Friday, August 26, 2011

Hardest Drumming Habits To Break

Got an email in from a drummer site that had asked a question...

"Hello Stephen ,

How you doing? Stephen, recently we asked a question on facebook -- "What bad drumming habit was the hardest for you to break?"...and got few reply."

Here's the issues and my responses:

1.: -- sing,smash and spin....

I honestly don't even understand what this means.

2. --- Using your shoulder when its not required

This one just comes down to simple technique. Here's what I do to break bad habits that you can actually VISUALLY recognize. Get a full length mirror (you should be able to pick one up for under $10...the kind you would use in a closet or college dorm room). Set it up a few feet away from you and to your side. Now watch yourself while you practice. Doing this will enable you to pinpoint exactly where you're developing bad habits and then you can constantly remind yourself to correct them. Warning: This is a shot to the'll discover your technique isn't near as good as you thought (myself included!).

3. playing on max.tension pedals

Easiest way to fix this is to loosen the tension. Problem solved. Now, notice I didn't say you would LIKE taking the tension down a few notches, but tough. Life's hard all over, get over it. After a few weeks of forcing yourself to play without as much tension response, the problem will be solved and you'll be a better player for it.

4. using my ankles throughout a song

This isn't necessarily a bad habit...unless your ankles are hurting from it. A player should take the time to learn how to play heel up, heel down, rocking, sliding, and heel/toe on the pedal. You'll use them at different times for different volume levels.

5. not gripping the stick at the right point

I struggle with this one myself. I always want to choke way to far back on the stick. Get a black marker and hold your stick correctly. Make a mark where your thumb comes into contact with the stick. While you're playing, check your hand position every 2-3 minutes and correct it if needed. The mirror that I talked about earlier will also help with this.

6. excessive rim shots

ROCK!!!!!!!!!!! Lol, it seems like once we learn to play a rim shot, we want to always play one. Makes us feel powerful as drummers! When I was playing in loud clubs 6-7 nights a week, I could kill a rim shot. It took me a long time to bring my playing back down. When you only play with rim shots, it takes away a lot of dynamics and versatility. The only way to learn not to do it is to not do it. Seems simple, but it's not. If you really want to break the habit, set your snare up a little lower than it normally is or sit a little higher than you normally do. You'll make it physically impossible to play a rim shot, and then once your ears see how great the snare sounds without a rim shot, you can begin to incorporate that sound into your playing easier.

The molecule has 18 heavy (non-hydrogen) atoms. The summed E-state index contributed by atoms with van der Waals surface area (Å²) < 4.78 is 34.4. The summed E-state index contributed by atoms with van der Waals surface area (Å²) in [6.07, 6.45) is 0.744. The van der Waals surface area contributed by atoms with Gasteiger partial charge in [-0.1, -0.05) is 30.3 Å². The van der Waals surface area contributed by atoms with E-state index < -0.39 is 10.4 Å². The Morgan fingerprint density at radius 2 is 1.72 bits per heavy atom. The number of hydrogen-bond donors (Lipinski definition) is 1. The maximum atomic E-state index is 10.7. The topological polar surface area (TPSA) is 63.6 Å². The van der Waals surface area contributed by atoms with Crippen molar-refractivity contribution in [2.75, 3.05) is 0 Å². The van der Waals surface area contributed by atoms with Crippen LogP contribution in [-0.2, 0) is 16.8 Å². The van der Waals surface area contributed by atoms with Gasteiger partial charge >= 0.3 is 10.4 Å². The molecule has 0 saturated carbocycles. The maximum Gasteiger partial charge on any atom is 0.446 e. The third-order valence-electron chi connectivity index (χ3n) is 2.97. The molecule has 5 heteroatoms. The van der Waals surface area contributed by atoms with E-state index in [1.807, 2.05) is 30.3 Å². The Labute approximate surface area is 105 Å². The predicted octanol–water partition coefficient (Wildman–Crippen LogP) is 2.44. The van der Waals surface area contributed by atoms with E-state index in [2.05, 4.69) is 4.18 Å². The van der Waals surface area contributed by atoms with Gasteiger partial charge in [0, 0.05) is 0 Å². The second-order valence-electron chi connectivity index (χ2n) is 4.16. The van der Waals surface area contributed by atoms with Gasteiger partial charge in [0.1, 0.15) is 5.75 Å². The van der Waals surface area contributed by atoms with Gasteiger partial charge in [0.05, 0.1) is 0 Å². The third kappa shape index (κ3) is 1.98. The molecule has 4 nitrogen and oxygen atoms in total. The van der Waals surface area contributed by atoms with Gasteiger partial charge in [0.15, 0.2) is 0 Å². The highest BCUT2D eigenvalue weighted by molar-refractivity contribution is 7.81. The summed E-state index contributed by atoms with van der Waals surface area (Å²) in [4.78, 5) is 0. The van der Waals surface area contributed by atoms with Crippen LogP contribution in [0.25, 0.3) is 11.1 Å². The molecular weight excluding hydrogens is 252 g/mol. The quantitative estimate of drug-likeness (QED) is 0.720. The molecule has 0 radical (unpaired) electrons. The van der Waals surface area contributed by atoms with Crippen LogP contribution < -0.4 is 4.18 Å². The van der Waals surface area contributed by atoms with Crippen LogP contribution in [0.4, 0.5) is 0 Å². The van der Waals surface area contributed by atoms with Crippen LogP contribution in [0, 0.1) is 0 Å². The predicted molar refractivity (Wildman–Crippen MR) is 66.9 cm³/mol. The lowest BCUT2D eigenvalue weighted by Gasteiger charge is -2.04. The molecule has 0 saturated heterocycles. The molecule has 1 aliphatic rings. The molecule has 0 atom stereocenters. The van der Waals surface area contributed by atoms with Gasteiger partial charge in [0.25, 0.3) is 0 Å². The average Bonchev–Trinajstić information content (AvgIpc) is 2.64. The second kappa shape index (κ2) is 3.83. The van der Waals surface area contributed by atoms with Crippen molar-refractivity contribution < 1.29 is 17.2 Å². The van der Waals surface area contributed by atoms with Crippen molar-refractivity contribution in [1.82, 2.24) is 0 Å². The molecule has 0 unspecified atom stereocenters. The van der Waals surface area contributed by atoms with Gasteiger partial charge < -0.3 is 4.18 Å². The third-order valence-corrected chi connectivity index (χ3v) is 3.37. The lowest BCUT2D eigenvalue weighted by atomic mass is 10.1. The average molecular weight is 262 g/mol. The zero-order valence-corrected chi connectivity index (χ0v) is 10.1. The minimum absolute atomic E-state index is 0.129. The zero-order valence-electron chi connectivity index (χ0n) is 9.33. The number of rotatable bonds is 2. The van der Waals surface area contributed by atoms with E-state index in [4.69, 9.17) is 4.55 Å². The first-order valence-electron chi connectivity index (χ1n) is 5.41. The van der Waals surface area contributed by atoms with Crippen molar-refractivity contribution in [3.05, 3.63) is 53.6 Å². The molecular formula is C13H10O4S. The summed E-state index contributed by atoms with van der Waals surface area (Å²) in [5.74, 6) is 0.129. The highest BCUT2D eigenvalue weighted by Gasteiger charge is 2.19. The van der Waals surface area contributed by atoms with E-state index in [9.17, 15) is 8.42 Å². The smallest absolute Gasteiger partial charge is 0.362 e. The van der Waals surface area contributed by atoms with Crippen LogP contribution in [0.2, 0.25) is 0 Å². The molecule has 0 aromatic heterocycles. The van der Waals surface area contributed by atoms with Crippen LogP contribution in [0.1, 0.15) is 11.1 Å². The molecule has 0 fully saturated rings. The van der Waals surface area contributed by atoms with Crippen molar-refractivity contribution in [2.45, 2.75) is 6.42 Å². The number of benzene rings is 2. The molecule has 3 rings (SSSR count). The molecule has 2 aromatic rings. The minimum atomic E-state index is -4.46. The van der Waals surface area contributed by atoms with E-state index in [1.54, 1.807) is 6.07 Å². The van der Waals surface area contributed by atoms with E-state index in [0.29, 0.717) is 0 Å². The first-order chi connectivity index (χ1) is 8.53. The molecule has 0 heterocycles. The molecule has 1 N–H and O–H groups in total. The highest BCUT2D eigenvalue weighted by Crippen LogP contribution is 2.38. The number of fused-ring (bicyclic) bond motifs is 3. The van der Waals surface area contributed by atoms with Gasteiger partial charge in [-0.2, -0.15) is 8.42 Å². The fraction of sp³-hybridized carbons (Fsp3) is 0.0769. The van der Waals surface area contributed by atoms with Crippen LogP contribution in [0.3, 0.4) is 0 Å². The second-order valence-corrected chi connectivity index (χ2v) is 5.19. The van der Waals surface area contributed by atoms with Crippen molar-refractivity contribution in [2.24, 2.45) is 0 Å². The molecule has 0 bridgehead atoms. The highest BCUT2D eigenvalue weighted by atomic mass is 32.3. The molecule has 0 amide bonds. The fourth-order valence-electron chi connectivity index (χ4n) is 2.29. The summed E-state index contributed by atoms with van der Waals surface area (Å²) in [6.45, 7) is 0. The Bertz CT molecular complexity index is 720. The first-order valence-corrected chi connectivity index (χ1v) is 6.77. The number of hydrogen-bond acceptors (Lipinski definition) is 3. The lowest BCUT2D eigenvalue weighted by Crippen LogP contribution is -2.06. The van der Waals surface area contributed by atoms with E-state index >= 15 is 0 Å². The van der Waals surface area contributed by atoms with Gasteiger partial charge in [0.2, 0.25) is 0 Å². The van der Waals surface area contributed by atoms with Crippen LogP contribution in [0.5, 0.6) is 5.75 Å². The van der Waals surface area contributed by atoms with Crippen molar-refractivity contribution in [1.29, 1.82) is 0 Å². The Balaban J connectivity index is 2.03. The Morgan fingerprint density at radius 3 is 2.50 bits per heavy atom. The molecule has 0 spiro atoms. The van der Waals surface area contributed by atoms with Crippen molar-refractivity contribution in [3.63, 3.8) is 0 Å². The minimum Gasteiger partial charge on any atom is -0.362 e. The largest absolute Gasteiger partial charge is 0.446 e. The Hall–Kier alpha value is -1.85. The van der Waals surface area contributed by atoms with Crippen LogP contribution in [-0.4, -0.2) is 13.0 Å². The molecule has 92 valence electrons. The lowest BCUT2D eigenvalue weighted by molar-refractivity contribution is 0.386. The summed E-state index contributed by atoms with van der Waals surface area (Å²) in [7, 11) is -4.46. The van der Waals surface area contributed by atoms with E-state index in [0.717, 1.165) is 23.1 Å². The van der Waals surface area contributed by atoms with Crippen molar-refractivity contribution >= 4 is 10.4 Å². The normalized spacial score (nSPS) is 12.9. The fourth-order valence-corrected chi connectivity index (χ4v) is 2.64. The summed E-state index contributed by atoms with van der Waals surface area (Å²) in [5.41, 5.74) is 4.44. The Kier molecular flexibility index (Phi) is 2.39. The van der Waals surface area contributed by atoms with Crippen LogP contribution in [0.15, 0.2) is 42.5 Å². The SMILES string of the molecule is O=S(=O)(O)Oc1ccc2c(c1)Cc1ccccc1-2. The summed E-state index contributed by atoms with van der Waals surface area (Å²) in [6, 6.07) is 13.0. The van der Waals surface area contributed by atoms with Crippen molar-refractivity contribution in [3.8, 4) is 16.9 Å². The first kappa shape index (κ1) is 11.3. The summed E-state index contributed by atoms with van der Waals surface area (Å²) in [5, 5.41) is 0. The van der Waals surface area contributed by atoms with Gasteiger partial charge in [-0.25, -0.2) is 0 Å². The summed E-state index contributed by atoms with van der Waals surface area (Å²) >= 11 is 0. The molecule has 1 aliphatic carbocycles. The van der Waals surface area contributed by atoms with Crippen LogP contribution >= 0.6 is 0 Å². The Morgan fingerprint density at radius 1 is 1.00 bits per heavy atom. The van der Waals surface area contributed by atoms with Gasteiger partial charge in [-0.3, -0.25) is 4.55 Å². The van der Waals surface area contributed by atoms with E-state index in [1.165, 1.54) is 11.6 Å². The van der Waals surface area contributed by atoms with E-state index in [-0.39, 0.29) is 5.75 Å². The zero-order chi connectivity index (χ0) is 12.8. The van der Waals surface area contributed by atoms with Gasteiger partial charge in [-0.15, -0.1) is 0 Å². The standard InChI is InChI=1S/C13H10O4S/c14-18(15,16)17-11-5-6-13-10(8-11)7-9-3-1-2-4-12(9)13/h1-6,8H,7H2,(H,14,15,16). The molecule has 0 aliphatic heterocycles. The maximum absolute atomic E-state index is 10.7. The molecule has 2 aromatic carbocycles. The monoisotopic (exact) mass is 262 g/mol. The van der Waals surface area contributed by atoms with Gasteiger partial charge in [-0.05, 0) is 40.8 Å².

7. eating after drumming

Hmmm...I don't really understand why this would be a problem...unless your gaining a ton of weight. I like food...I encourage you to eat a lot, lol...just make healthier choices. Maybe instead of going for that double cheeseburger, you opt for some hummus and wheat crackers, or a bagel with natural peanut butter, or a cup of unsalted almonds. Drink only water. It's all about what you eat.

8. Slouching while on the drum throne..I still can't get rid of it

SO HARD TO NOT DO!!! Because we sit there for hours...and humans are naturally we slouch...I'm doing it right now while I'm writing this. Again, refer back to that mirror. It will fix more of your problems than you know. If you can't get a mirror, set up in the bathroom for a few days...sounds crazy, but we're drummers, so I think "crazy" comes with the territory.

9. Stops while playing

Every student I've ever taught does this. I have an easy fix. When you're practicing, start the metronome on whatever exercise you're working on. When you make a mistake, either keep playing (something...anything!) until you can jump back into the exercise correctly, or wait to jump back in on the next downbeat. You have to learn that when you're playing live in a song and you mess up, the song doesn't stop...time ALWAYS keeps going. So lets act like it when we practice. Even if you just keep your foot going on the hi hat that's better than stopping altogether. I never allow my students to stop and start at random...we keep a steady pulse throughout the exercise.

10. unable to sync high hat and bass drum

This is called "flamming" on the kit. Every studio drummer that's worth their snuff deals with this constantly. When you record something and then play it back, it's painfully obvious how much or how little you're flamming. Simple exercise...Set your metronome to a comfortable tempo (start with 100bpm) and play unison eighth notes. Right hand will be on the ride cymbal or floor tom, left hand on the snare, right foot on the kick drum, and the left foot will be on the hi hat or a cowbell. Play everything together on all eighth notes and concentrate on hitting everything at once with no flams. IF you notice you're flamming at a certain tempo, slow it down and start again. Just to encourage you that you're not the only one...I STILL deal with this daily in my playing and practice...and I've been playing for 16 years. You need to learn and accept that some things in your drumming will be constant damage control throughout your career...this is one of them. You'll always come back to it.

Hope that helps!

-Stephen T.


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